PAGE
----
Ecological forecasting

Ecological forecasting uses knowledge of physics, ecology and physiology to predict how ecosystems will change in the future in response to environmental factors such as climate change. The ultimate goal of the approach is to provide people such as resource managers and designers of marine reserves with information that they can then use to respond, in advance, to future changes,[1] a form of adaptation to global warming.

One of the most important environmental factors for organisms today is global warming. Most physiological processes are affected by temperature, and so even small changes in weather and climate can lead to large changes in the growth, reproduction and survival of animals and plants. The scientific consensus[2][3] is that the increase in atmospheric greenhouse gases due to human activity caused most of the warming observed since the start of the industrial era. These changes are in turn affecting human and natural ecosystems.[4]

One major challenge is to predict where, when and with what magnitude changes are likely to occur so that we can mitigate or at least prepare for them.[1] Ecological forecasting applies existing knowledge of how animals and plants interact with their physical environment[5] to ask how changes in environmental factors might result in changes to the ecosystems as a whole.[6][7]


  • Palaeobiology modeling: uses fossil and phylogenetic evidence of biodiversity in the past to project the trajectory of biodiversity in the future. Simple plots can be constructed and then adjusted based on the varying quality of the fossil record.[8]
  • Climate envelope modeling: relies on statistical correlations between existing species distributions and environmental variables to define a species' tolerance.[9] Envelopes of tolerance are then drawn around existing ranges. By predicting future levels of factors such as temperature, rainfall, and salinity, new range boundaries are then predicted. These methods are good for examining large numbers of species, but are likely not a good means of predicting effects at fine scales.
  • Niche level modeling: is a newer method which links physiological information about a species to models of animal and plant body temperature.[10][11] In contrast to "climate envelope" approaches, environmental variables are predicted at the level of the niche and are therefore much more exact.[5] However, the approach is also usually more time consuming.[9]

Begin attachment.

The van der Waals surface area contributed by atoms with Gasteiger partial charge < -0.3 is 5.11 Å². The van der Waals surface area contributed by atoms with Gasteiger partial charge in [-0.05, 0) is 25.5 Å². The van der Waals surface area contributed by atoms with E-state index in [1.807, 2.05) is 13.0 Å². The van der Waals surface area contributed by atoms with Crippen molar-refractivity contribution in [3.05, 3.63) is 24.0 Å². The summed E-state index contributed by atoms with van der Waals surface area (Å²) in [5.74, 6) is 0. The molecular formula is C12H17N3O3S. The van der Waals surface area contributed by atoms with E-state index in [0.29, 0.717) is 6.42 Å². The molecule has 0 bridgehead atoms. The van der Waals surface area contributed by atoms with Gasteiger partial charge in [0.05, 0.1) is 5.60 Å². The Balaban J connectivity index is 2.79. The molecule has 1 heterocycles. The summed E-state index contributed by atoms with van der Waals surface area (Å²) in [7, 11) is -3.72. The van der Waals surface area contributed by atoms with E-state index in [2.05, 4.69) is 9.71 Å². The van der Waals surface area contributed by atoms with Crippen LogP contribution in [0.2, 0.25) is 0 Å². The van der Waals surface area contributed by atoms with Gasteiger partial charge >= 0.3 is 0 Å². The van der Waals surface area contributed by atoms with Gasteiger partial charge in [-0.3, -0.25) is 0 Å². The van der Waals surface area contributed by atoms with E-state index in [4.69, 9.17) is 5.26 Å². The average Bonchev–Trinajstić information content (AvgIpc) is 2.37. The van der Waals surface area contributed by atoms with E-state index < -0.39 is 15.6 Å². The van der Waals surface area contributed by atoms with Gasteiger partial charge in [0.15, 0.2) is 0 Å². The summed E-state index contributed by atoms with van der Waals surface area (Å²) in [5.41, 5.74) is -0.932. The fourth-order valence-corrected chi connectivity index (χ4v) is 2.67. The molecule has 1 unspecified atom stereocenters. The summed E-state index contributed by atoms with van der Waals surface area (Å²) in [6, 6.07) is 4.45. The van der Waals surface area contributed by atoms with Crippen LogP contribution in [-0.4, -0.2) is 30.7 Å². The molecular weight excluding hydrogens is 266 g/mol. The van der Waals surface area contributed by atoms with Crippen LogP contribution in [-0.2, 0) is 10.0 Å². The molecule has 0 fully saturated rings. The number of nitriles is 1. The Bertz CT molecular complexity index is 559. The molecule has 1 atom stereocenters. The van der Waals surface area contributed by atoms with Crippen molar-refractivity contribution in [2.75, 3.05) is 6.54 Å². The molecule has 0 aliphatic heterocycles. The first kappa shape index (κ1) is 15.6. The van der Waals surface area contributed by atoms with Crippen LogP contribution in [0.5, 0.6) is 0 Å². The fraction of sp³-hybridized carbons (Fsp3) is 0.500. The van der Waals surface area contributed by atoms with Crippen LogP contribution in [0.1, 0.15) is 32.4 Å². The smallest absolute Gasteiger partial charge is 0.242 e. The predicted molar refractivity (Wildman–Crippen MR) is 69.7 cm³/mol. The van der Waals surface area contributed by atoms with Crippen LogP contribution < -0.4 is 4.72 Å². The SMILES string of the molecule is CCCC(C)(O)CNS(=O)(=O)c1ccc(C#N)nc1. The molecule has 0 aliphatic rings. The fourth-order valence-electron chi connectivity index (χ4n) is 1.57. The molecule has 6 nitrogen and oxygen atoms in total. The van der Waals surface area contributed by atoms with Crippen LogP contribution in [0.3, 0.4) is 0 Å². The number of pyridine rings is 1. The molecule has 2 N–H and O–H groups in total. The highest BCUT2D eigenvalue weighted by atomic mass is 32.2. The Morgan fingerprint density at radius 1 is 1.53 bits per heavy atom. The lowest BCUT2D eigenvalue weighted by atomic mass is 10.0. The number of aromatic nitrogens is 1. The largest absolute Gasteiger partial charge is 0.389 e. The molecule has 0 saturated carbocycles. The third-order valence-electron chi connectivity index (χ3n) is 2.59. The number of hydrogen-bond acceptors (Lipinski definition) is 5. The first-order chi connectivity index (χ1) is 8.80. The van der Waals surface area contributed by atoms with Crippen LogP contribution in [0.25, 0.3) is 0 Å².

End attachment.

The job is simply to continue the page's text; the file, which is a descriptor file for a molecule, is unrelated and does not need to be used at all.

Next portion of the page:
Forecasting examples


Using fossil evidence, studies have shown that vertebrate biodiversity has grown exponentially through Earth's history and that biodiversity is entwined with the diversity of Earth's habitats.

"Animals have not yet invaded 2/3 of Earth's habitats, and it could be that without human influence biodiversity will continue to increase in an exponential fashion."

Sahney et al.[8]


External image
Intertidal temperature forecasting
University of South Carolina

Forecasts of temperature, shown in the diagram at the right as colored dots, along the North Island of New Zealand in the austral summer of 2007. As per the temperature scale shown at the bottom, intertidal temperatures were forecast to exceed 30 °C at some locations on February 19; surveys later showed that these sites corresponded to large die-offs in burrowing sea urchins.

See also


  1. 1 2 Clark et al. 2001
  2. "Joint science academies' statement: The science of climate change". Royal Society. 2001-05-17. Archived from the original on October 1, 2007. Retrieved 2007-04-01. The work of the Intergovernmental Panel on Climate Change (IPCC) represents the consensus of the international scientific community on climate change science
  3. "Rising to the climate challenge". Nature. 449 (7164): 755. 2007-10-18. doi:10.1038/449755a. PMID 17943093. Retrieved 2007-11-06.
  4. CCSP 2008
  5. 1 2 Kearney 2006
  6. Gilman et al. 2006
  7. Wethey and Woodin 2008
  8. 1 2 Sahney, S.; Benton, M.J. & Ferry, P.A. (2010). "Links between global taxonomic diversity, ecological diversity and the expansion of vertebrates on land" (PDF). Biology Letters. 6 (4): 544–547. doi:10.1098/rsbl.2009.1024. PMC 2936204. PMID 20106856.
  9. 1 2 Pearson and Dawson 2003
  10. Kearney et al. 2008
  11. Helmuth et al. 2006


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